Prague Castle lies in the very heart of the Czech capital. Its long history is closely intertwined with that of the capital and the country itself. Instead of being a single building, Prague Castle is, in fact, a castle complex, consisting of many buildings erected over a thousand-year-long period. Today, it houses the offices of the President of the Czech Republic. Officially, it is the largest ancient castle in the world, expanding over an area larger than 750,000 square feet.

There’s so much history around and so many different sights to see within the Prague Castle complex. We recommend you begin your tour by visiting the St. Vitus Cathedral, a truly remarkable structure that combines many different architectural styles. The Cathedral’s Great South Tower can be accessed by climbing 280 steps that will lead you to the top where you’ll find seven large bells, not to mention it offers a memorable view of the whole city of Prague.

The Royal Garden, an Italian Renaissance garden built in the 16th century by Emperor Ferdinand I is also a must-see. In addition to housing several elegant buildings, the park is home to many exotic plant species. Don’t miss to visit the Singing Fountain, located near the Royal Summer House.

The Old Royal Palace and the Vladislav Hall: This interesting building dates back to the Early Middle Ages but the current structure was built by the Hapsburgs in Gothic and Renaissance styles. As there are a lot of points of interest within the palace, you should take the Prague Castle Walking Tour. You might find it a bit on the pricey side but if it’s your first time to Prague Castle, it’s certainly worth the price.

Since the whole area is covered with hotels and restaurants,  finding a place to stay or try out the local cuisine shouldn’t be a problem. You should keep in mind that Prague Castle is a popular tourist destination and that crowds can’t always be avoided. Prague is best to visit in spring when there are less crowds.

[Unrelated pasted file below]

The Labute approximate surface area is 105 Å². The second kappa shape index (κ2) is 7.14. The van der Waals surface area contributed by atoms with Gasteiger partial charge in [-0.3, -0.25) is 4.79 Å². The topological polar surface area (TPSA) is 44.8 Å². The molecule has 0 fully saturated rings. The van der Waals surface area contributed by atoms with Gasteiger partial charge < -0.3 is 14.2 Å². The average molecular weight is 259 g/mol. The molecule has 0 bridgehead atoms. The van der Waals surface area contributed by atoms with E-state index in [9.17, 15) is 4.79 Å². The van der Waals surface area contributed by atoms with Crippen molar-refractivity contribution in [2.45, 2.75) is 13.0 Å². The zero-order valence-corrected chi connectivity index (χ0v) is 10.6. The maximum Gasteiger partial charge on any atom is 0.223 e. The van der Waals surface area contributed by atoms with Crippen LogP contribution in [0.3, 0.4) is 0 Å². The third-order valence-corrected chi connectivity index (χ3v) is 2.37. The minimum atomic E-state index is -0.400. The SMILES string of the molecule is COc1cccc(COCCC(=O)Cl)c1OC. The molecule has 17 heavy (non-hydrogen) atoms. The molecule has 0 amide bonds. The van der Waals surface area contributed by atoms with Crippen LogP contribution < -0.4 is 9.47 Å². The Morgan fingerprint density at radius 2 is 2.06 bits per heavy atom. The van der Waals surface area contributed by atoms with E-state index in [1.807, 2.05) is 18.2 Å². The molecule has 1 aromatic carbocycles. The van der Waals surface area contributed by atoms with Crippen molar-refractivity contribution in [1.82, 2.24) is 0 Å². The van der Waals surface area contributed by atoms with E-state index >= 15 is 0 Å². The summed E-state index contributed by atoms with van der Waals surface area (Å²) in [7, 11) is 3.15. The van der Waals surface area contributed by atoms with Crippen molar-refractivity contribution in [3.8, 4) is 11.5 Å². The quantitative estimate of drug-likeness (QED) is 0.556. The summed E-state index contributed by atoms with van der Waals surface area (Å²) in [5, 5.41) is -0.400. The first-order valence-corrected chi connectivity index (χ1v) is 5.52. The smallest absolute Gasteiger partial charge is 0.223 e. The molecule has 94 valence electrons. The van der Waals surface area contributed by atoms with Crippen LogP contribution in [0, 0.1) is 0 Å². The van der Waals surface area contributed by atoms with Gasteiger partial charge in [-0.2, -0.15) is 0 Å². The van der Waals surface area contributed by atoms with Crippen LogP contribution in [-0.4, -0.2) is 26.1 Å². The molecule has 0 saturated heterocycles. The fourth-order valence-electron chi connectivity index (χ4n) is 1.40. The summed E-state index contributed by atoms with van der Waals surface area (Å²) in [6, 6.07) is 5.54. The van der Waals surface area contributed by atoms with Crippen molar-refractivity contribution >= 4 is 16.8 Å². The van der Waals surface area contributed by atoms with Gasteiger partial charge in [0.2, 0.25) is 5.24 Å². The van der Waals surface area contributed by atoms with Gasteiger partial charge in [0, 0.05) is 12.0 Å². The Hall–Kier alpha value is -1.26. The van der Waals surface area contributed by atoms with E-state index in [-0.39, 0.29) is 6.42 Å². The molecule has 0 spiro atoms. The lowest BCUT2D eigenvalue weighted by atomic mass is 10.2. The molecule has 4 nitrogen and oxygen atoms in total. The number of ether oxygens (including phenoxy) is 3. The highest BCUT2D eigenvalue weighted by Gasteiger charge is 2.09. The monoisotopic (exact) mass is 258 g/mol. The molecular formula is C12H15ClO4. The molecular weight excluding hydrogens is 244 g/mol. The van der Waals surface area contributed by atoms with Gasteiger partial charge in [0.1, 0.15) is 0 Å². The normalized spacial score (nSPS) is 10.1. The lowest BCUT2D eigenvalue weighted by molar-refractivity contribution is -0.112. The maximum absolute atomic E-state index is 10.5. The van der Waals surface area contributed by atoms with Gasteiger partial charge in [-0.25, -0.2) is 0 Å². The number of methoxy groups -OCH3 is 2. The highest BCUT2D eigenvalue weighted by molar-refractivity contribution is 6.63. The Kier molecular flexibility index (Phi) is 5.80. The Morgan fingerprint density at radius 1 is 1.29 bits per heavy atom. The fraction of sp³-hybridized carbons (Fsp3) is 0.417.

Experience the Timeless Charms of Budapest’s Vajdahunyad Castle

Hungary’s cosmopolitan capital is home to numerous sights that are testimony to the country’s long and vibrant history. Close to the center of Budapest, inside the City Park, you will discover a charming little castle built in 1896 to commemorate the 1000th anniversary of the establishment of the Kingdom of Hungary. Initially made from wood, Vajdahunyad Castle was rebuilt from stone and brink at the beginning of the 20th century. It’s frequently been discovered as a ’Fairy Tale Castle’ owing to its picturesque surroundings. The castle is actually more interesting to experience from the outside but if you still want to see the interior, you can visit the Agriculture Museum or stay outside and explore the various attractions in the vicinity.

The Gatehouse Tower: In the very middle of the park, on the shores of the lake, you’ll notice a small yet beautiful tower that looks like something straight out of a Disney movie. While the entrance to the park and the castle is free, it costs 2 euros to climb the tower wall or one of the turrets. We definitively recommend you climb to the top, from where you can see the whole neighboring area and take a memorable photo.

On the edge of the park, there’s a very cute little restaurant called the Pantlika Bistro. It’s a kiosk offering a variety of tasty street food. The famous Hungarian Palacsinta will certainly satisfy your appetite and make you fall in love with the local cuisine.


Our Final Word

We recommend that you do research before exploring any ruins but particularly a castle.  Who lived there? Who fought there?  What is it famous for?  Those are all questions we seek to answer before traveling to any ruins but especially a castle.  It will make your trip much more interesting and enjoyable. There are many castles throughout Europe, and they are all worthwhile to visit.